The bladder is a reservoir that collects urine from the kidneys.
Urine is voluntarily expelled from the bladder via a tube called the urethra.
In female dogs, the urethra opens in the terminal part of the vagina. The vulva is a part of the female dog’s external genitalia that forms the entrance to the vagina. This structure is composed of skin folds that in some dogs can be excessively large or may contain excessive amounts of fat.
By definition, appropriate treatment of bladder infections with subsequent reinfection of the bladder is called a recurrent bladder infection. Bladder infections are more common in female dogs than in males due to the short urethra in females, which allows for migration of bacteria into the bladder. In addition, abnormalities of the anatomy of the vagina or vulva may predispose dogs to develop infections. Excessive skin folds around the vulva trap moisture, thus serving as a perfect breeding ground for bacteria. These bacteria then migrate into the vagina and into the bladder via the urethra. Other causes of recurrent bladder infection may include bladder stones, bladder polyps, bladder cancer, vaginal strictures, vaginal septae and other anatomical abnormalities.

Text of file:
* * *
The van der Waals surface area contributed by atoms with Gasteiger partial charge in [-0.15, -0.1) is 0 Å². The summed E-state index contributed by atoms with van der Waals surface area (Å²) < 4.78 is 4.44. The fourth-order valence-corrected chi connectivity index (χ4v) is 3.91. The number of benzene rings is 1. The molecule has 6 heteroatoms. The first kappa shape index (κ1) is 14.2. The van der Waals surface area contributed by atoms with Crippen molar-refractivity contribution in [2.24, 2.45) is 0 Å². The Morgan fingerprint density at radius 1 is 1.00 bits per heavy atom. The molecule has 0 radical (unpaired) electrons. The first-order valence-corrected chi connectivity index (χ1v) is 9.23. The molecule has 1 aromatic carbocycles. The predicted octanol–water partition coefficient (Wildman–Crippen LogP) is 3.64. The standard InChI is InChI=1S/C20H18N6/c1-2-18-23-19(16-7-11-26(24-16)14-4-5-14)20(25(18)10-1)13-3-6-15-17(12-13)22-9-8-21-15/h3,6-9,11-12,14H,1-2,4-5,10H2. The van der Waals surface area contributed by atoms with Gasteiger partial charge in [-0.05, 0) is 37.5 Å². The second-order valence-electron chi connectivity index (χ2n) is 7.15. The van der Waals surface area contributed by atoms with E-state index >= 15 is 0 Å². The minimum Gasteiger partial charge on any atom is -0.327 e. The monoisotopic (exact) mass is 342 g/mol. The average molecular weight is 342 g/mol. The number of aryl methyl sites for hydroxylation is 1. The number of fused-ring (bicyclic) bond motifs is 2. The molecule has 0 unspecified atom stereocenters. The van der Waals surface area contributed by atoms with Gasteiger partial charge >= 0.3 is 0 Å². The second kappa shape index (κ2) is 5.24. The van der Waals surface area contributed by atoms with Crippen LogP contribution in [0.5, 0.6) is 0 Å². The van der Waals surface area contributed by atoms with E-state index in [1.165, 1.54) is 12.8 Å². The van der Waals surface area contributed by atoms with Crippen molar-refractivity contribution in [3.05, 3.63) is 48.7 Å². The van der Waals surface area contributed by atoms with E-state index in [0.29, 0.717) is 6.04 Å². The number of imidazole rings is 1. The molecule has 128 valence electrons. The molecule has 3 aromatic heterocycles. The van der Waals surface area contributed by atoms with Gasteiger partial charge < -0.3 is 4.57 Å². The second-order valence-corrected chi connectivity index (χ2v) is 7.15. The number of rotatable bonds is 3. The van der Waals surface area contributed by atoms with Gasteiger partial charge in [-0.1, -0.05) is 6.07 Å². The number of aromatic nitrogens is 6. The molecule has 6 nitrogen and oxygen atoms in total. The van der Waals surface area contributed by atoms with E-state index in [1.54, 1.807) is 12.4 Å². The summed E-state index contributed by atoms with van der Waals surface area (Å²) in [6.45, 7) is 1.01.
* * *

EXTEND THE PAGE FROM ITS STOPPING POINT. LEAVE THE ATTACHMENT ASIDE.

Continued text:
Warning signs of a bladder infection include frequent urination, straining to urinate, passing small amounts of urine each time of urination, foul smelling urine, dark colored urine, and blood-tinged urine. Excessive skin folds around the vulva with a rash on the vulva may also be present. A urinalysis and culture of the urine are done to see if a bladder infection is present. Abdominal ultrasound is used to evaluate the kidneys, bladder and other internal organs. In addition, cystoscopy is usually performed to rule out diseases of the vagina, urethra and bladder. This test requires general anesthesia in order to examine the vagina, urethra and bladder with a very small camera. Tests done prior to surgery may include a complete blood count, blood chemistry profile, and urinalysis to check internal organ health.
Treatment of recurrent urinary tract infection is always directed at the underlying cause. Once your companion’s urologist identifies the cause of the problem it will be specifically addressed. A common problem is excessive skin folds surrounding the vulva. A surgical procedure, involving removal of the excessive skin folds and associated excessive fat, is typically performed on the day of the cystoscopic examination of the urinary tract. This procedure is called an episioplasty.
For more information on this subject, speak to the veterinarian who is treating your pet.